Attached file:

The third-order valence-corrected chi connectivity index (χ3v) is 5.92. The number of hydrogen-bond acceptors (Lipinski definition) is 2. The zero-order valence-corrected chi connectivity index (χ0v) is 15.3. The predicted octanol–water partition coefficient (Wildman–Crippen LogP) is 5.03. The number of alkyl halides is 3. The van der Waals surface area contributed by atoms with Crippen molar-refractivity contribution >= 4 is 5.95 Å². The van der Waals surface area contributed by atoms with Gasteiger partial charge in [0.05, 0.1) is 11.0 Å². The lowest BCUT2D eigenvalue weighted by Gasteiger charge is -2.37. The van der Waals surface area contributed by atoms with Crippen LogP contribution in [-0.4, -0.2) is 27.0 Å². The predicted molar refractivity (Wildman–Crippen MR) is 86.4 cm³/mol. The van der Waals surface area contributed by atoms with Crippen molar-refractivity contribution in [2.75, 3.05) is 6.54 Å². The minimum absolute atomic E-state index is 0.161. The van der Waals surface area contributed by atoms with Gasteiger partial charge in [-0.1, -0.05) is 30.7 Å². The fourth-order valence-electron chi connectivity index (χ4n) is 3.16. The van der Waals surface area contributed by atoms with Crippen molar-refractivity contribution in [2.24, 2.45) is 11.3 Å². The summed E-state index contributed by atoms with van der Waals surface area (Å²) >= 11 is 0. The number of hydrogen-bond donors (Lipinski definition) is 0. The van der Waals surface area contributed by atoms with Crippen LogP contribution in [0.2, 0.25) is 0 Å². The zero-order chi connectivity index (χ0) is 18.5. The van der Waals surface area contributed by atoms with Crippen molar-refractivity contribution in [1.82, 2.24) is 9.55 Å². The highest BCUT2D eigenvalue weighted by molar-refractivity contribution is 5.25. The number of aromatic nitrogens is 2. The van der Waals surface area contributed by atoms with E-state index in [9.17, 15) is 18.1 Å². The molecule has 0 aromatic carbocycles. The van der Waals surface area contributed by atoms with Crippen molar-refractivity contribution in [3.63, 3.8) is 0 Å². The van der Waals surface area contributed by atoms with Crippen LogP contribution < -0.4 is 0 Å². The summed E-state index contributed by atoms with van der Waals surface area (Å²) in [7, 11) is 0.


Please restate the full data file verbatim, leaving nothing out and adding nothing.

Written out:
The third-order valence-corrected chi connectivity index (χ3v) is 5.92. The number of hydrogen-bond acceptors (Lipinski definition) is 2. The zero-order valence-corrected chi connectivity index (χ0v) is 15.3. The predicted octanol–water partition coefficient (Wildman–Crippen LogP) is 5.03. The number of alkyl halides is 3. The van der Waals surface area contributed by atoms with Crippen molar-refractivity contribution >= 4 is 5.95 Å². The van der Waals surface area contributed by atoms with Gasteiger partial charge in [0.05, 0.1) is 11.0 Å². The lowest BCUT2D eigenvalue weighted by Gasteiger charge is -2.37. The van der Waals surface area contributed by atoms with Crippen LogP contribution in [-0.4, -0.2) is 27.0 Å². The predicted molar refractivity (Wildman–Crippen MR) is 86.4 cm³/mol. The van der Waals surface area contributed by atoms with Crippen molar-refractivity contribution in [2.75, 3.05) is 6.54 Å². The minimum absolute atomic E-state index is 0.161. The van der Waals surface area contributed by atoms with Gasteiger partial charge in [-0.1, -0.05) is 30.7 Å². The fourth-order valence-electron chi connectivity index (χ4n) is 3.16. The van der Waals surface area contributed by atoms with Crippen molar-refractivity contribution in [2.24, 2.45) is 11.3 Å². The summed E-state index contributed by atoms with van der Waals surface area (Å²) >= 11 is 0. The number of hydrogen-bond donors (Lipinski definition) is 0. The van der Waals surface area contributed by atoms with Crippen LogP contribution in [0.2, 0.25) is 0 Å². The zero-order chi connectivity index (χ0) is 18.5. The van der Waals surface area contributed by atoms with Crippen molar-refractivity contribution in [1.82, 2.24) is 9.55 Å². The highest BCUT2D eigenvalue weighted by molar-refractivity contribution is 5.25. The number of aromatic nitrogens is 2. The van der Waals surface area contributed by atoms with E-state index in [9.17, 15) is 18.1 Å². The molecule has 0 aromatic carbocycles. The van der Waals surface area contributed by atoms with Crippen molar-refractivity contribution in [3.63, 3.8) is 0 Å². The van der Waals surface area contributed by atoms with Crippen LogP contribution < -0.4 is 0 Å². The summed E-state index contributed by atoms with van der Waals surface area (Å²) in [7, 11) is 0.